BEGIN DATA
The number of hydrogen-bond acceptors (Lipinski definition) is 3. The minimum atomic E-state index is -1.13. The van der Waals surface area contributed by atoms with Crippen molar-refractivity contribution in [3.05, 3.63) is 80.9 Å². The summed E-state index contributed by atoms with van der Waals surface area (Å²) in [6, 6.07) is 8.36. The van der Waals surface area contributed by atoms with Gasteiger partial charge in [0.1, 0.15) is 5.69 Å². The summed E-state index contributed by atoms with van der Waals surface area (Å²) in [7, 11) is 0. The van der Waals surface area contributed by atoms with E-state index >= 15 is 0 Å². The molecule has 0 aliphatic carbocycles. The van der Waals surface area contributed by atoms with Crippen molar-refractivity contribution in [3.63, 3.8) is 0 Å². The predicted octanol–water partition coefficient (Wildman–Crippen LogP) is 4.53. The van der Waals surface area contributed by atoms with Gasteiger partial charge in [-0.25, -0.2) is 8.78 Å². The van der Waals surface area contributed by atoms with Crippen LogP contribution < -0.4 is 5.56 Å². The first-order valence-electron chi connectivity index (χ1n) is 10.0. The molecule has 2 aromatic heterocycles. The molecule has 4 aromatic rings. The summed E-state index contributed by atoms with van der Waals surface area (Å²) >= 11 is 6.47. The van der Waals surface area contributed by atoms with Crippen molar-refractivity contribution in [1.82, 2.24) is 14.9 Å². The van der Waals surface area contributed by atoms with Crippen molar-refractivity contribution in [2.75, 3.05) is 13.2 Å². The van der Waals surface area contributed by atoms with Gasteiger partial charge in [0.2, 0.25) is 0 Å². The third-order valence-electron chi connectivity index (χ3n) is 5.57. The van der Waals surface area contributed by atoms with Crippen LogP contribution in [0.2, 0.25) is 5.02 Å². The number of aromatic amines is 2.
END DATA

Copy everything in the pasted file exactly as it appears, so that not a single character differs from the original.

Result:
The number of hydrogen-bond acceptors (Lipinski definition) is 3. The minimum atomic E-state index is -1.13. The van der Waals surface area contributed by atoms with Crippen molar-refractivity contribution in [3.05, 3.63) is 80.9 Å². The summed E-state index contributed by atoms with van der Waals surface area (Å²) in [6, 6.07) is 8.36. The van der Waals surface area contributed by atoms with Gasteiger partial charge in [0.1, 0.15) is 5.69 Å². The summed E-state index contributed by atoms with van der Waals surface area (Å²) in [7, 11) is 0. The van der Waals surface area contributed by atoms with E-state index >= 15 is 0 Å². The molecule has 0 aliphatic carbocycles. The van der Waals surface area contributed by atoms with Crippen molar-refractivity contribution in [3.63, 3.8) is 0 Å². The predicted octanol–water partition coefficient (Wildman–Crippen LogP) is 4.53. The van der Waals surface area contributed by atoms with Gasteiger partial charge in [-0.25, -0.2) is 8.78 Å². The van der Waals surface area contributed by atoms with Crippen LogP contribution < -0.4 is 5.56 Å². The first-order valence-electron chi connectivity index (χ1n) is 10.0. The molecule has 2 aromatic heterocycles. The molecule has 4 aromatic rings. The summed E-state index contributed by atoms with van der Waals surface area (Å²) >= 11 is 6.47. The van der Waals surface area contributed by atoms with Crippen molar-refractivity contribution in [1.82, 2.24) is 14.9 Å². The van der Waals surface area contributed by atoms with Crippen molar-refractivity contribution in [2.75, 3.05) is 13.2 Å². The van der Waals surface area contributed by atoms with Gasteiger partial charge in [0.2, 0.25) is 0 Å². The third-order valence-electron chi connectivity index (χ3n) is 5.57. The van der Waals surface area contributed by atoms with Crippen LogP contribution in [0.2, 0.25) is 5.02 Å². The number of aromatic amines is 2.